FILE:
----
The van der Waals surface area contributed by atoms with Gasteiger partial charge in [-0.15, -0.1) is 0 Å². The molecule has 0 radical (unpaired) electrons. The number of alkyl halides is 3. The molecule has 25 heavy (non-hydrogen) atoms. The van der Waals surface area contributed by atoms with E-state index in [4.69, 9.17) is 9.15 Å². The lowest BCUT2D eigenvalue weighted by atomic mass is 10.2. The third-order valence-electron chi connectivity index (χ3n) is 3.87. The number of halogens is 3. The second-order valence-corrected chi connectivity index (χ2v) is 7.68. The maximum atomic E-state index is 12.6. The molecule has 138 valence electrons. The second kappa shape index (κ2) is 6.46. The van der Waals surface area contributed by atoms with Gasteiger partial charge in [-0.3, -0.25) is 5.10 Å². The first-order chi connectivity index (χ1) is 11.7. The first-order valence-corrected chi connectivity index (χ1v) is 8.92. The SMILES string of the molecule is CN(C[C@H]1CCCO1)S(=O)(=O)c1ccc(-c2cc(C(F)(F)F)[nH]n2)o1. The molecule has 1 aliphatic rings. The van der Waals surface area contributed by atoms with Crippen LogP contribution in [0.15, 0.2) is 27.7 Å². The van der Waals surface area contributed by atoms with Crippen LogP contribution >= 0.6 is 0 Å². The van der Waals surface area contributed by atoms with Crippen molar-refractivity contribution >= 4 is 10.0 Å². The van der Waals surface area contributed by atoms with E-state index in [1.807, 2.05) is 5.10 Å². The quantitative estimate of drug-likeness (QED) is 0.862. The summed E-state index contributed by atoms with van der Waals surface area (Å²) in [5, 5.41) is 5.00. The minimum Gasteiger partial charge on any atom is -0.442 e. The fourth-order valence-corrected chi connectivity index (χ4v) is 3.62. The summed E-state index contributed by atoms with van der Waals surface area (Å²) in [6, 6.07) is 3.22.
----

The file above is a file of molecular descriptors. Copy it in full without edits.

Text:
The van der Waals surface area contributed by atoms with Gasteiger partial charge in [-0.15, -0.1) is 0 Å². The molecule has 0 radical (unpaired) electrons. The number of alkyl halides is 3. The molecule has 25 heavy (non-hydrogen) atoms. The van der Waals surface area contributed by atoms with E-state index in [4.69, 9.17) is 9.15 Å². The lowest BCUT2D eigenvalue weighted by atomic mass is 10.2. The third-order valence-electron chi connectivity index (χ3n) is 3.87. The number of halogens is 3. The second-order valence-corrected chi connectivity index (χ2v) is 7.68. The maximum atomic E-state index is 12.6. The molecule has 138 valence electrons. The second kappa shape index (κ2) is 6.46. The van der Waals surface area contributed by atoms with Gasteiger partial charge in [-0.3, -0.25) is 5.10 Å². The first-order chi connectivity index (χ1) is 11.7. The first-order valence-corrected chi connectivity index (χ1v) is 8.92. The SMILES string of the molecule is CN(C[C@H]1CCCO1)S(=O)(=O)c1ccc(-c2cc(C(F)(F)F)[nH]n2)o1. The molecule has 1 aliphatic rings. The van der Waals surface area contributed by atoms with Crippen LogP contribution in [0.15, 0.2) is 27.7 Å². The van der Waals surface area contributed by atoms with Crippen LogP contribution >= 0.6 is 0 Å². The van der Waals surface area contributed by atoms with Crippen molar-refractivity contribution >= 4 is 10.0 Å². The van der Waals surface area contributed by atoms with E-state index in [1.807, 2.05) is 5.10 Å². The quantitative estimate of drug-likeness (QED) is 0.862. The summed E-state index contributed by atoms with van der Waals surface area (Å²) in [5, 5.41) is 5.00. The minimum Gasteiger partial charge on any atom is -0.442 e. The fourth-order valence-corrected chi connectivity index (χ4v) is 3.62. The summed E-state index contributed by atoms with van der Waals surface area (Å²) in [6, 6.07) is 3.22.